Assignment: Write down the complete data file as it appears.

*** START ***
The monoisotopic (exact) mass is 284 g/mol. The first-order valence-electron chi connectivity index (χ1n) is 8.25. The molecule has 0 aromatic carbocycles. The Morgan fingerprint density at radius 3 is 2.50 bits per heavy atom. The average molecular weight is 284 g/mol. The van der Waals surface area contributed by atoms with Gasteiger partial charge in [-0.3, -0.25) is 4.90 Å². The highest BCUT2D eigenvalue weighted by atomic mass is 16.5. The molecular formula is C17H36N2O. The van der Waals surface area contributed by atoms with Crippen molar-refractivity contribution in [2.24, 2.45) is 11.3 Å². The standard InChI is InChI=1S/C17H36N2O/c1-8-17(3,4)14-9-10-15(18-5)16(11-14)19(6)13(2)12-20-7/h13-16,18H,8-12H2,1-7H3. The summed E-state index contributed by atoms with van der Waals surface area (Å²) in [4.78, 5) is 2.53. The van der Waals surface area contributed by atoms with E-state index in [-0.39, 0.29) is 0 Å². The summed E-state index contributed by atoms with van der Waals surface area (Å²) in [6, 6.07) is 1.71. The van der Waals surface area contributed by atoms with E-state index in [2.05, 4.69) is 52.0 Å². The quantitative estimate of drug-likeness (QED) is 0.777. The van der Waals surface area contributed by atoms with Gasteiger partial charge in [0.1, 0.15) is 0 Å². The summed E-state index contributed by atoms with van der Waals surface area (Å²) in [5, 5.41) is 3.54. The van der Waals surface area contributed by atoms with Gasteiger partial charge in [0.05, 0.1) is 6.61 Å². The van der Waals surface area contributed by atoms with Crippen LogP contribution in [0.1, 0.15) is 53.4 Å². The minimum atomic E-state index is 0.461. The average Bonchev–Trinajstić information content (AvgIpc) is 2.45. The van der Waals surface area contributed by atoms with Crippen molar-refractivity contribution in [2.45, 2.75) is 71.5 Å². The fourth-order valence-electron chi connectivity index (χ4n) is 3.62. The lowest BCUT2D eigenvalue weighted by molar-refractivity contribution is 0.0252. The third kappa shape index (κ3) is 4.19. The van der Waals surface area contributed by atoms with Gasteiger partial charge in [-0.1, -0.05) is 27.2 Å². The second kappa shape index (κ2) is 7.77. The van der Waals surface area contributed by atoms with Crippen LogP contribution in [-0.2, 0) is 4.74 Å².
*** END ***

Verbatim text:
The monoisotopic (exact) mass is 284 g/mol. The first-order valence-electron chi connectivity index (χ1n) is 8.25. The molecule has 0 aromatic carbocycles. The Morgan fingerprint density at radius 3 is 2.50 bits per heavy atom. The average molecular weight is 284 g/mol. The van der Waals surface area contributed by atoms with Gasteiger partial charge in [-0.3, -0.25) is 4.90 Å². The highest BCUT2D eigenvalue weighted by atomic mass is 16.5. The molecular formula is C17H36N2O. The van der Waals surface area contributed by atoms with Crippen molar-refractivity contribution in [2.24, 2.45) is 11.3 Å². The standard InChI is InChI=1S/C17H36N2O/c1-8-17(3,4)14-9-10-15(18-5)16(11-14)19(6)13(2)12-20-7/h13-16,18H,8-12H2,1-7H3. The summed E-state index contributed by atoms with van der Waals surface area (Å²) in [4.78, 5) is 2.53. The van der Waals surface area contributed by atoms with E-state index in [-0.39, 0.29) is 0 Å². The summed E-state index contributed by atoms with van der Waals surface area (Å²) in [6, 6.07) is 1.71. The van der Waals surface area contributed by atoms with E-state index in [2.05, 4.69) is 52.0 Å². The quantitative estimate of drug-likeness (QED) is 0.777. The van der Waals surface area contributed by atoms with Gasteiger partial charge in [0.1, 0.15) is 0 Å². The summed E-state index contributed by atoms with van der Waals surface area (Å²) in [5, 5.41) is 3.54. The van der Waals surface area contributed by atoms with Gasteiger partial charge in [0.05, 0.1) is 6.61 Å². The van der Waals surface area contributed by atoms with Crippen LogP contribution in [0.1, 0.15) is 53.4 Å². The minimum atomic E-state index is 0.461. The average Bonchev–Trinajstić information content (AvgIpc) is 2.45. The van der Waals surface area contributed by atoms with Crippen molar-refractivity contribution in [2.45, 2.75) is 71.5 Å². The fourth-order valence-electron chi connectivity index (χ4n) is 3.62. The lowest BCUT2D eigenvalue weighted by molar-refractivity contribution is 0.0252. The third kappa shape index (κ3) is 4.19. The van der Waals surface area contributed by atoms with Gasteiger partial charge in [-0.1, -0.05) is 27.2 Å². The second kappa shape index (κ2) is 7.77. The van der Waals surface area contributed by atoms with Crippen LogP contribution in [-0.2, 0) is 4.74 Å².